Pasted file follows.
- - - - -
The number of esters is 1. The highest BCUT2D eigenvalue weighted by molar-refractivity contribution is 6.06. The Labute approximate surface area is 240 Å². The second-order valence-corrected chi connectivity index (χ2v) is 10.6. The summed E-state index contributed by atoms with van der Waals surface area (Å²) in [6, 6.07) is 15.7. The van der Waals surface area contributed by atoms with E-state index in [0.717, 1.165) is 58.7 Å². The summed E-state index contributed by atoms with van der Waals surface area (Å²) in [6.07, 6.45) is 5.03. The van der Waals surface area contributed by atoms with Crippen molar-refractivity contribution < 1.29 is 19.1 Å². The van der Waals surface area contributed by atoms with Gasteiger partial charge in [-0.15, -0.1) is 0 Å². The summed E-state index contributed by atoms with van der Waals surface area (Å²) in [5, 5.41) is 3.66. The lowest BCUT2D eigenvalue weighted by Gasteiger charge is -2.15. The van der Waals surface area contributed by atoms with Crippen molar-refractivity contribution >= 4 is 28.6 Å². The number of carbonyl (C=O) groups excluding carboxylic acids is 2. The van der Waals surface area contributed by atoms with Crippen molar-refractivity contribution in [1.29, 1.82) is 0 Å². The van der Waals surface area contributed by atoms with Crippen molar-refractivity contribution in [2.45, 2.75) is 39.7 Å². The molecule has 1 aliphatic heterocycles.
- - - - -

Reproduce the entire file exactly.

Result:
The number of esters is 1. The highest BCUT2D eigenvalue weighted by molar-refractivity contribution is 6.06. The Labute approximate surface area is 240 Å². The second-order valence-corrected chi connectivity index (χ2v) is 10.6. The summed E-state index contributed by atoms with van der Waals surface area (Å²) in [6, 6.07) is 15.7. The van der Waals surface area contributed by atoms with E-state index in [0.717, 1.165) is 58.7 Å². The summed E-state index contributed by atoms with van der Waals surface area (Å²) in [6.07, 6.45) is 5.03. The van der Waals surface area contributed by atoms with Crippen molar-refractivity contribution < 1.29 is 19.1 Å². The van der Waals surface area contributed by atoms with Gasteiger partial charge in [-0.15, -0.1) is 0 Å². The summed E-state index contributed by atoms with van der Waals surface area (Å²) in [5, 5.41) is 3.66. The lowest BCUT2D eigenvalue weighted by Gasteiger charge is -2.15. The van der Waals surface area contributed by atoms with Crippen molar-refractivity contribution >= 4 is 28.6 Å². The number of carbonyl (C=O) groups excluding carboxylic acids is 2. The van der Waals surface area contributed by atoms with Crippen molar-refractivity contribution in [1.29, 1.82) is 0 Å². The van der Waals surface area contributed by atoms with Crippen molar-refractivity contribution in [2.45, 2.75) is 39.7 Å². The molecule has 1 aliphatic heterocycles.